Stephen: And you do have a big variety. I know you set up like a Christmas time at the school.

They always have a craft fair, which a lot of places do in schools do. And you also coordinated with the library for an author event, which I went to and several others. And a teacher that I had in high school was there and she’s was on my podcast. I interviewed her last week. She’ll be on soon. You’re, I, the attitude I see is it’s not just me and everybody else is, stay away.

You’re really embracing the whole environment and culture and everything around books, but also reaching out to hey, the schools and hey, other authors and the library and so many things. What are some things that haven’t worked for you? Have you tried anything that was like, okay, that’s just not working?

Cathy: Not really. I’ve had good reception at most places and I think it’s just a matter of. People discovering me and the things that I’m trying to do in the community, because I had that idea for the author event because I love going to author events, but I go to Cleveland, which you know, I’m fine with doing because I wanna meet these people.

I wanna get their autograph and. Hear them talk about their writing process and their books. And so I love doing that, but not everybody can do that. And I thought, wouldn’t it be great if we can start doing that in our community and having authors and my family was like, mom, you’re just getting started.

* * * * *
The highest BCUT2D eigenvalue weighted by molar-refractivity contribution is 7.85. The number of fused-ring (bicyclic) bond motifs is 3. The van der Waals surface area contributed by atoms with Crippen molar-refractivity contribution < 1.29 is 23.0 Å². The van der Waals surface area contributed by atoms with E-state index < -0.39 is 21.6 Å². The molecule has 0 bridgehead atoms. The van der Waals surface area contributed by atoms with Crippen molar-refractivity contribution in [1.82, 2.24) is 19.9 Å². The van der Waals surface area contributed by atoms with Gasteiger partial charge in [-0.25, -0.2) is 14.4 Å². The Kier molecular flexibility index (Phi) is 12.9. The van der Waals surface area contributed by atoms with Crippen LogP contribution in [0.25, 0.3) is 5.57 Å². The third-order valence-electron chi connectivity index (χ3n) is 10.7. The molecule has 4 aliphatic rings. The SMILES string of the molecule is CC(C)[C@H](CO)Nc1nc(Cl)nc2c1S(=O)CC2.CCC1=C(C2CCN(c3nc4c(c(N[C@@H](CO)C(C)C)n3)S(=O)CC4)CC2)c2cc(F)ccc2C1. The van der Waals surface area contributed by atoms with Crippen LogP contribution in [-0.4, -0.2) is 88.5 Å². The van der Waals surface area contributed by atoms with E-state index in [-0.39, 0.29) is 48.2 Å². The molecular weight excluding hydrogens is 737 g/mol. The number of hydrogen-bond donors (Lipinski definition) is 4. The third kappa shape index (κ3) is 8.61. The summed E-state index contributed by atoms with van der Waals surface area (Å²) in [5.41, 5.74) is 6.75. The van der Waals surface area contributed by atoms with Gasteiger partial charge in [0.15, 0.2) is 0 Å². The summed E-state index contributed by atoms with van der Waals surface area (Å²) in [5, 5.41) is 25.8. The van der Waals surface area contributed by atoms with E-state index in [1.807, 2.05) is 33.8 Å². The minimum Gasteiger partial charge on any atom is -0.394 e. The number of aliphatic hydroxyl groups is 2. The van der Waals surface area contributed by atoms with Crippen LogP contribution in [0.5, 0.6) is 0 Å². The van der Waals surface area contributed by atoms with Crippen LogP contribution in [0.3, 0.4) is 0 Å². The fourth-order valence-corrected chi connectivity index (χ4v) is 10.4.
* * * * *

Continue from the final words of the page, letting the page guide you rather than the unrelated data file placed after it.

Why don’t you just wait? Instead of, you just started having these pop-up book sales and you’re gonna plan an author event. And I’m like, you know what? I’ve got the idea now, so I’m gonna run with it and if it works out, I can do more of. And, I think that it went fairly well. We didn’t have a turnout like they do in Cleveland, but we’re a very small area.

So I think that once our, in my presence is more well known and people know that these things are more available locally, that it could become, something that people look forward to in our.

Stephen: Absolutely. And they all gotta grow. And I like that instead of oh, we tried it once at the library, it didn’t work, so forget it.

You can’t have that attitude. Because not every author has a successful book till they’re fourth, they’re eighth, they’re 12th. Yeah. Sometimes, sure. So the same thing with running other items for business. Now I forgot where I was going. What question? You say all this stuff and I’m like that’s like the rule book of running a new small business.

Everything you’re saying is Yes. What you know you should be doing. I keep thinking of all these things and then I think of something else and my brain goes, frizzled. So do you have any upcoming events besides the winery and all that? Are you looking at now spring, are you looking for beach reads?

What changes as you do these throughout the. Yeah,

Cathy: so I, I get people that give me suggestions on different things and then other ideas will pop into my head. So for Valentine’s Day, a friend of mine had said, why don’t you do blind date with the book? So I had wrapped up books and people that came to popups, or if they saw it online, they could.

Pick out a book that, and I just, as if you’re not familiar, you just give a short description, but they don’t know the title, they don’t know the author. They’re just taking that chance on the blind date. And so that worked out well. And then in March, I thought March is St. Patrick’s Day, so I’ll have a Lucky Day sale.